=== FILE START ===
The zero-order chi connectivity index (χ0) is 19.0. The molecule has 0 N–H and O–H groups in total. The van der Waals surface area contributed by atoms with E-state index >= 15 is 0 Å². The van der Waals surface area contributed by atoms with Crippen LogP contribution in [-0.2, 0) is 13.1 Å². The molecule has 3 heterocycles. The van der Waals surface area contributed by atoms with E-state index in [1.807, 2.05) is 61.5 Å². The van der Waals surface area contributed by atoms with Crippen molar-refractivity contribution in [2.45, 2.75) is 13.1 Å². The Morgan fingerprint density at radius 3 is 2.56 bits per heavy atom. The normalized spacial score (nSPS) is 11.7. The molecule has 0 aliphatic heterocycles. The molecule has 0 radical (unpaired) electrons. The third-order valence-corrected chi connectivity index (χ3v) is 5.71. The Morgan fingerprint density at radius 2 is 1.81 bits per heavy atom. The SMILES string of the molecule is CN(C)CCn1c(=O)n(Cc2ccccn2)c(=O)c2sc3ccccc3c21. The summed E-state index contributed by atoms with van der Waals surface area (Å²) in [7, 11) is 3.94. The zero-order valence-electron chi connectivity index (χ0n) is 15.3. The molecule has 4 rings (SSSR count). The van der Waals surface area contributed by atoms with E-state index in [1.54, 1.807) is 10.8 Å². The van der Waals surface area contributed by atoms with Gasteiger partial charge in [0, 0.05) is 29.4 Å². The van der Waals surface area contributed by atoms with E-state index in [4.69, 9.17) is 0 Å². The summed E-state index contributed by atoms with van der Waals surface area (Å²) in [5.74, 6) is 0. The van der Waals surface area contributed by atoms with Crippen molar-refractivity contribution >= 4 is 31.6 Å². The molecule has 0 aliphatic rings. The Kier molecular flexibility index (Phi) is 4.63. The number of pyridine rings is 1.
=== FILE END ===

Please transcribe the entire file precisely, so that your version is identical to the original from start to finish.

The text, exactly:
The zero-order chi connectivity index (χ0) is 19.0. The molecule has 0 N–H and O–H groups in total. The van der Waals surface area contributed by atoms with E-state index >= 15 is 0 Å². The van der Waals surface area contributed by atoms with Crippen LogP contribution in [-0.2, 0) is 13.1 Å². The molecule has 3 heterocycles. The van der Waals surface area contributed by atoms with E-state index in [1.807, 2.05) is 61.5 Å². The van der Waals surface area contributed by atoms with Crippen molar-refractivity contribution in [2.45, 2.75) is 13.1 Å². The Morgan fingerprint density at radius 3 is 2.56 bits per heavy atom. The normalized spacial score (nSPS) is 11.7. The molecule has 0 aliphatic heterocycles. The molecule has 0 radical (unpaired) electrons. The third-order valence-corrected chi connectivity index (χ3v) is 5.71. The Morgan fingerprint density at radius 2 is 1.81 bits per heavy atom. The SMILES string of the molecule is CN(C)CCn1c(=O)n(Cc2ccccn2)c(=O)c2sc3ccccc3c21. The summed E-state index contributed by atoms with van der Waals surface area (Å²) in [7, 11) is 3.94. The zero-order valence-electron chi connectivity index (χ0n) is 15.3. The molecule has 4 rings (SSSR count). The van der Waals surface area contributed by atoms with E-state index in [1.54, 1.807) is 10.8 Å². The van der Waals surface area contributed by atoms with Gasteiger partial charge in [0, 0.05) is 29.4 Å². The van der Waals surface area contributed by atoms with E-state index in [4.69, 9.17) is 0 Å². The summed E-state index contributed by atoms with van der Waals surface area (Å²) in [5.74, 6) is 0. The van der Waals surface area contributed by atoms with Crippen molar-refractivity contribution >= 4 is 31.6 Å². The molecule has 0 aliphatic rings. The Kier molecular flexibility index (Phi) is 4.63. The number of pyridine rings is 1.